As people start to pursue (or berate themselves for not pursuing) their New Year’s resolutions. I have been listening and looking around wondering who we owe things to and why.

This month we are going to be looking at obligations and asking ourselves who we have decided we are obligated to and why.

The definition of obligation:

  1. Something by which a person is bound or obliged to do certain things and which arises out of a sense of duty or results from custom, law, etc.
  2. Something that is done or is to be done for such reasons: to fulfill one’s obligations.
  3. A binding promise, contract, sense of duty, etc.
  4. The act of binding or obligating oneself by a promise, contract, etc.

It keeps going but I think you get the point….

I often hear about our obligations to our families in my work.

This one is tricky. When our kids are minors, we owe them everything we can give them; love, time, attention, discipline, boundaries, etc. When they are adults, our obligation is very different and knowing when and how to scale that back is difficult and probably looks different for every family and sometimes every kid.

What do you owe your parents? Technically, respect (with notable exceptions). Which may or may not mean that they are in our lives.

What about extended family members? Much the same as parents, it would be great to offer them respect and in many cases respect may come in the form of distance.   That whole, ‘if you don’t have anything nice to say’ thing.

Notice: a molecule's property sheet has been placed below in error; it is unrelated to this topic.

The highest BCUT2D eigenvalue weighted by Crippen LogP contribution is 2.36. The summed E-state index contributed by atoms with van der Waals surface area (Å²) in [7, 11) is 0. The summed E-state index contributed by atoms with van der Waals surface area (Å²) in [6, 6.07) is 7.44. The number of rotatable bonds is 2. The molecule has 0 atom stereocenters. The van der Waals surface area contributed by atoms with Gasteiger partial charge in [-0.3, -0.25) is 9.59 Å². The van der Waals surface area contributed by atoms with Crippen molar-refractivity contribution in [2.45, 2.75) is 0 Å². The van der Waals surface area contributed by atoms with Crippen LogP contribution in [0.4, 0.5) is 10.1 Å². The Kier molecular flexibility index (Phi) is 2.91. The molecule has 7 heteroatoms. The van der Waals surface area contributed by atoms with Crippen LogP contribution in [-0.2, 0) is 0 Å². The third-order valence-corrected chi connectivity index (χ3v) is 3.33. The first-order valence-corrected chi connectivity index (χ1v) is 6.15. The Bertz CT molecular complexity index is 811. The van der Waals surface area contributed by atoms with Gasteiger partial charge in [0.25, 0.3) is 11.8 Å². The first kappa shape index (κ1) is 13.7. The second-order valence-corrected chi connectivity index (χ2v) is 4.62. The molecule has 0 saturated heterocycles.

If relationships are meant to be 50/50 then it is important to consider what the other person is willing and able to add to your life. Are there exceptions? OF COURSE! I’m not really talking about them though.

In my experience, lots of people expect that they have to give more than they are given. And in many cases that may be the truth but I think that it is valuable to at least evaluate from time to time why you are doing that? Are you trying to prove that you are the nicest, most put upon person who ever lived? Or is it really the right thing to do? If it is simply the right thing to do, how do you balance that with the other needs and obligations you have?

Just as an example… You have a grandparent who is pressuring (possibly even bullying) you to have a relationship with a parent that wasn’t around for you growing up and with whom you don’t currently have a relationship with.   (I believe in forgiveness as a way of setting ourselves free but you can do that without contact with the parent.) Of course people can change but is it fair for your grandparent to pressure you into anything other than eating your vegetables?

Perhaps that example feels too simple to you because you are experiencing it. But obligation shows up for most of us on a regular basis. My question is, does the obligation serve you?

What now?

As a fun little exercise, write down all the things you would like to get done in the next seven days and why. Really pay attention to why you are doing things. For example, I pay my taxes to stay out of jail… That is totally for me. If the why is not for you… Who is it for?

Who Do You Owe Your Time and Attention To?